Phase I Results are in for Swedish Biotech’s Cancer Antibody

alligator bioscience cancer antibody 1

Alligator Bioscience has reported promising results from a Phase I study, where its candidate has been well tolerated in patients with late-stage solid tumors.

Alligator Bioscience, located in Lund, Sweden, develops antibody-based immunotherapies to fight cancer. Its pipeline includes clinical and pre-clinical drug candidates, including ADC-1013 and ATOR-1015, as well as novel research candidates. The company has announced that its candidate, ADC-1013, is generally well tolerated in patients with solid tumors, and we will wait to see if information about the drug’s efficacy from trials carried by Johnson & Johnson, can rectify the drop in the Alligator’s stock price.

In particular, Alligator specializes in the development of tumor-directed immunotherapies, which means that the drug is administered to or exerts its effects in and around the cancer, which should give rise to improved efficacy and safety profiles. ADC-1013 will theoretically stimulate T cells to attack tumors by binding the CD40 co-stimulatory molecule on dendritic cells. The antibody may also kill cancer cells directly through a second mechanism.

The Phase I trial tested ADC-1013 in 23 patients with late-stage solid tumors, with the intention of finding out more about the candidate’s safety, tolerability, pharmacokinetics, immunogenicity, and clinical response when administered intratumorally. ADC-1013 demonstrated that it can be tolerated as both a mono- or combination therapy, supporting its continued clinical development. In addition, adverse effects tended to be mild, the majority of which were fatigue, pyrexia, nausea, and vomiting.

The structure of an antibody, which can be modified to target specific cancer antigens.

Alligator seems to be picking up speed in its development of antibodies against new therapeutic targets, having just announced a collaboration with scientists from the University of Navarra in Spain, which will see them study CD137 as a target. Per Norlén, CEO of Alligator, told us that the company has the financial resources to cope: We have a very strong and competitive pipeline… mainly because we started out on immuno-oncology in 2008, quite long before most companies… [We have] enough to continue developing our pipeline for the next 4 years.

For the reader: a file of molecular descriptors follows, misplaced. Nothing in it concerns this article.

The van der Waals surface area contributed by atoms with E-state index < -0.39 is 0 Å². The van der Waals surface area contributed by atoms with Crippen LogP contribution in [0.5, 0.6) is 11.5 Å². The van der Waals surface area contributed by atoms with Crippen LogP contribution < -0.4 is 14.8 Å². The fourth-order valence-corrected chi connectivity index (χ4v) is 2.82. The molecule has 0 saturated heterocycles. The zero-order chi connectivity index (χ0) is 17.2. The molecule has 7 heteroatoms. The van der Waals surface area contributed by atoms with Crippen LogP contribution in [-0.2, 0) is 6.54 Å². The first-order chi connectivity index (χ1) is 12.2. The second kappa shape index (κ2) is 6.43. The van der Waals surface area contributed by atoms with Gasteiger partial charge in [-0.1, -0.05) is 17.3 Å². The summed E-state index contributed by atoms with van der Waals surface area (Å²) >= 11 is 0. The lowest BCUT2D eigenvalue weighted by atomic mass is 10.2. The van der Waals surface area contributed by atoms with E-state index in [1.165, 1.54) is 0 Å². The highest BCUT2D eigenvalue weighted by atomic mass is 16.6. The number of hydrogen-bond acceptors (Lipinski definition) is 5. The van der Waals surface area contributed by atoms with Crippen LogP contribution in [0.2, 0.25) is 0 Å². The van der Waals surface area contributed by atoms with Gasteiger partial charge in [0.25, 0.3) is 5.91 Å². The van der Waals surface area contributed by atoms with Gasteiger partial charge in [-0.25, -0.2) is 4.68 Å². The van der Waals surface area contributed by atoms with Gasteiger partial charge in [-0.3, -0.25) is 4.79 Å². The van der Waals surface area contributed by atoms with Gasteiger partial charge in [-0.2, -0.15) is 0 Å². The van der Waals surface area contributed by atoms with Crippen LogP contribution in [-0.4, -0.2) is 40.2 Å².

Elsewhere, European giant, BioNTech, has found a way to force the body to create bispecific antibodies using mRNA drugs and also signed an agreement with MAB Discovery to support its antibody pipeline. MorphoSys has looked to combine its anti-cancer antibody, MOR208, with lenalidomide – a first-line drug for lymphoma. An aggressive tactic is to attach a toxin to an antibody so that it can be delivered specifically to cancer cells, and this is exactly what ADC Therapeutics is working on.

Alligator is chasing a market that was valued at $27B (€23B) in 2015 and could be worth $45B (€39B) by the end of 2020. To get a big piece of the pie, it will have to hope that its antibodies can produce results that let it compete with some of the biggest names in European biotech.

Images – Shebeko /; Blamb/

Explore other topics: AntibodiesCancerSweden

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